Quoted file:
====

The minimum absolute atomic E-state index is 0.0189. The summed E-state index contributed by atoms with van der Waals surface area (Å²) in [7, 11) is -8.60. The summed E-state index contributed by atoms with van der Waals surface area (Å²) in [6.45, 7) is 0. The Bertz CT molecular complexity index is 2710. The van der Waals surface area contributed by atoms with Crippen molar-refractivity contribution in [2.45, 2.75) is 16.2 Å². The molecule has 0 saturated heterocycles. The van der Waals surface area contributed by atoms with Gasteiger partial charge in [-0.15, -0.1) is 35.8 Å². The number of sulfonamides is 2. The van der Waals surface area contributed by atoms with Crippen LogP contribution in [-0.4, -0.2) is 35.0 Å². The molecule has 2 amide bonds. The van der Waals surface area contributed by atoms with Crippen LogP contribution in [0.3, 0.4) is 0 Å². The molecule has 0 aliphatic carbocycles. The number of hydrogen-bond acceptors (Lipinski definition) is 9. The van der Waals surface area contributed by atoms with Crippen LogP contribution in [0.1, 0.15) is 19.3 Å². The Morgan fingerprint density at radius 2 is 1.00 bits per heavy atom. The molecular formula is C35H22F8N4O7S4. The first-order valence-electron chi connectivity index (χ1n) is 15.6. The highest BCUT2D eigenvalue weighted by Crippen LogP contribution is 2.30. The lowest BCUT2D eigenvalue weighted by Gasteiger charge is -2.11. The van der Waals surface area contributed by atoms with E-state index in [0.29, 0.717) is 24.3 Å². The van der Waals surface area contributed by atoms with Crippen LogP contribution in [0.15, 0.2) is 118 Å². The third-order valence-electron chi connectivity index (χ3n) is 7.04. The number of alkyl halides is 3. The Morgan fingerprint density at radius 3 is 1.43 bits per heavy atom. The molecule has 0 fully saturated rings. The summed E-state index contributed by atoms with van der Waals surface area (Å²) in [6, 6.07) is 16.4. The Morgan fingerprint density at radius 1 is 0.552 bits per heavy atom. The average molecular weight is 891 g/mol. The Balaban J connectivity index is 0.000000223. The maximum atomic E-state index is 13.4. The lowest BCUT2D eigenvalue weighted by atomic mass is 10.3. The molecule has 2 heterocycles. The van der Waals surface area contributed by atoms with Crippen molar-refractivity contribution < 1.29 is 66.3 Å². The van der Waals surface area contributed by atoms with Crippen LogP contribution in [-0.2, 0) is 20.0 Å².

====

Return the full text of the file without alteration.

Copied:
The minimum absolute atomic E-state index is 0.0189. The summed E-state index contributed by atoms with van der Waals surface area (Å²) in [7, 11) is -8.60. The summed E-state index contributed by atoms with van der Waals surface area (Å²) in [6.45, 7) is 0. The Bertz CT molecular complexity index is 2710. The van der Waals surface area contributed by atoms with Crippen molar-refractivity contribution in [2.45, 2.75) is 16.2 Å². The molecule has 0 saturated heterocycles. The van der Waals surface area contributed by atoms with Gasteiger partial charge in [-0.15, -0.1) is 35.8 Å². The number of sulfonamides is 2. The van der Waals surface area contributed by atoms with Crippen LogP contribution in [-0.4, -0.2) is 35.0 Å². The molecule has 2 amide bonds. The van der Waals surface area contributed by atoms with Crippen LogP contribution in [0.3, 0.4) is 0 Å². The molecule has 0 aliphatic carbocycles. The number of hydrogen-bond acceptors (Lipinski definition) is 9. The van der Waals surface area contributed by atoms with Crippen LogP contribution in [0.1, 0.15) is 19.3 Å². The Morgan fingerprint density at radius 2 is 1.00 bits per heavy atom. The molecular formula is C35H22F8N4O7S4. The first-order valence-electron chi connectivity index (χ1n) is 15.6. The highest BCUT2D eigenvalue weighted by Crippen LogP contribution is 2.30. The lowest BCUT2D eigenvalue weighted by Gasteiger charge is -2.11. The van der Waals surface area contributed by atoms with E-state index in [0.29, 0.717) is 24.3 Å². The van der Waals surface area contributed by atoms with Crippen LogP contribution in [0.15, 0.2) is 118 Å². The third-order valence-electron chi connectivity index (χ3n) is 7.04. The number of alkyl halides is 3. The Morgan fingerprint density at radius 3 is 1.43 bits per heavy atom. The molecule has 0 fully saturated rings. The summed E-state index contributed by atoms with van der Waals surface area (Å²) in [6, 6.07) is 16.4. The Morgan fingerprint density at radius 1 is 0.552 bits per heavy atom. The average molecular weight is 891 g/mol. The Balaban J connectivity index is 0.000000223. The maximum atomic E-state index is 13.4. The lowest BCUT2D eigenvalue weighted by atomic mass is 10.3. The molecule has 2 heterocycles. The van der Waals surface area contributed by atoms with Crippen molar-refractivity contribution < 1.29 is 66.3 Å². The van der Waals surface area contributed by atoms with Crippen LogP contribution in [-0.2, 0) is 20.0 Å².